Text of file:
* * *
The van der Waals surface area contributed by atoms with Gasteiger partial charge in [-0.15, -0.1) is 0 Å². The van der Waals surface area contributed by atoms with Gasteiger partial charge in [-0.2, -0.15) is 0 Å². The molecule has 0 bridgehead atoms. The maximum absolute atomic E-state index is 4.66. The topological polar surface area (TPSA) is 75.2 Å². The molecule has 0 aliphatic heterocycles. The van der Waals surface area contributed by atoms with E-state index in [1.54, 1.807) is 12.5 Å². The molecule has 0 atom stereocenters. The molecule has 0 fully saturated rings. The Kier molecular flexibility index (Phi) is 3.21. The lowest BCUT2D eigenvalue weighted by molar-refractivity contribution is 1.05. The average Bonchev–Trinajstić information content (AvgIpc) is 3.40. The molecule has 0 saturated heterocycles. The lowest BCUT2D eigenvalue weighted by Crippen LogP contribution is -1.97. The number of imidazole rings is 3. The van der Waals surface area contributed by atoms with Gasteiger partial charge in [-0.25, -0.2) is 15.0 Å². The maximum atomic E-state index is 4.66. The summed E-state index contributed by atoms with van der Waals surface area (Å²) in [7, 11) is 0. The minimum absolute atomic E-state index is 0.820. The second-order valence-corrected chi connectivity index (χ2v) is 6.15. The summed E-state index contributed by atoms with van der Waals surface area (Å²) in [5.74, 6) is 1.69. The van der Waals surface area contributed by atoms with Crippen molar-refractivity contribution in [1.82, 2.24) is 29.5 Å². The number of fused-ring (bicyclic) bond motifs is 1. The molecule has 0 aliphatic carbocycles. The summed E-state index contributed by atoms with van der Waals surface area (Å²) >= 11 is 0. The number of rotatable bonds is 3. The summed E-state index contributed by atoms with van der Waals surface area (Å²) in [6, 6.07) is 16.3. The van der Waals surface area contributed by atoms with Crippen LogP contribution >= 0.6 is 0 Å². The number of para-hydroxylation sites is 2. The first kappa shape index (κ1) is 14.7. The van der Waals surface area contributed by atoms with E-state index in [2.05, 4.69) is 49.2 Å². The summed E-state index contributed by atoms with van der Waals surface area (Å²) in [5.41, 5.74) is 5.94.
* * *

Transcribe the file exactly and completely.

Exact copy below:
The van der Waals surface area contributed by atoms with Gasteiger partial charge in [-0.15, -0.1) is 0 Å². The van der Waals surface area contributed by atoms with Gasteiger partial charge in [-0.2, -0.15) is 0 Å². The molecule has 0 bridgehead atoms. The maximum absolute atomic E-state index is 4.66. The topological polar surface area (TPSA) is 75.2 Å². The molecule has 0 aliphatic heterocycles. The van der Waals surface area contributed by atoms with E-state index in [1.54, 1.807) is 12.5 Å². The molecule has 0 atom stereocenters. The molecule has 0 fully saturated rings. The Kier molecular flexibility index (Phi) is 3.21. The lowest BCUT2D eigenvalue weighted by molar-refractivity contribution is 1.05. The average Bonchev–Trinajstić information content (AvgIpc) is 3.40. The molecule has 0 saturated heterocycles. The lowest BCUT2D eigenvalue weighted by Crippen LogP contribution is -1.97. The number of imidazole rings is 3. The van der Waals surface area contributed by atoms with Gasteiger partial charge in [-0.25, -0.2) is 15.0 Å². The maximum atomic E-state index is 4.66. The summed E-state index contributed by atoms with van der Waals surface area (Å²) in [7, 11) is 0. The minimum absolute atomic E-state index is 0.820. The second-order valence-corrected chi connectivity index (χ2v) is 6.15. The summed E-state index contributed by atoms with van der Waals surface area (Å²) in [5.74, 6) is 1.69. The van der Waals surface area contributed by atoms with Crippen molar-refractivity contribution in [1.82, 2.24) is 29.5 Å². The number of fused-ring (bicyclic) bond motifs is 1. The molecule has 0 aliphatic carbocycles. The summed E-state index contributed by atoms with van der Waals surface area (Å²) >= 11 is 0. The number of rotatable bonds is 3. The summed E-state index contributed by atoms with van der Waals surface area (Å²) in [6, 6.07) is 16.3. The van der Waals surface area contributed by atoms with Crippen LogP contribution >= 0.6 is 0 Å². The number of para-hydroxylation sites is 2. The first kappa shape index (κ1) is 14.7. The van der Waals surface area contributed by atoms with E-state index in [2.05, 4.69) is 49.2 Å². The summed E-state index contributed by atoms with van der Waals surface area (Å²) in [5.41, 5.74) is 5.94.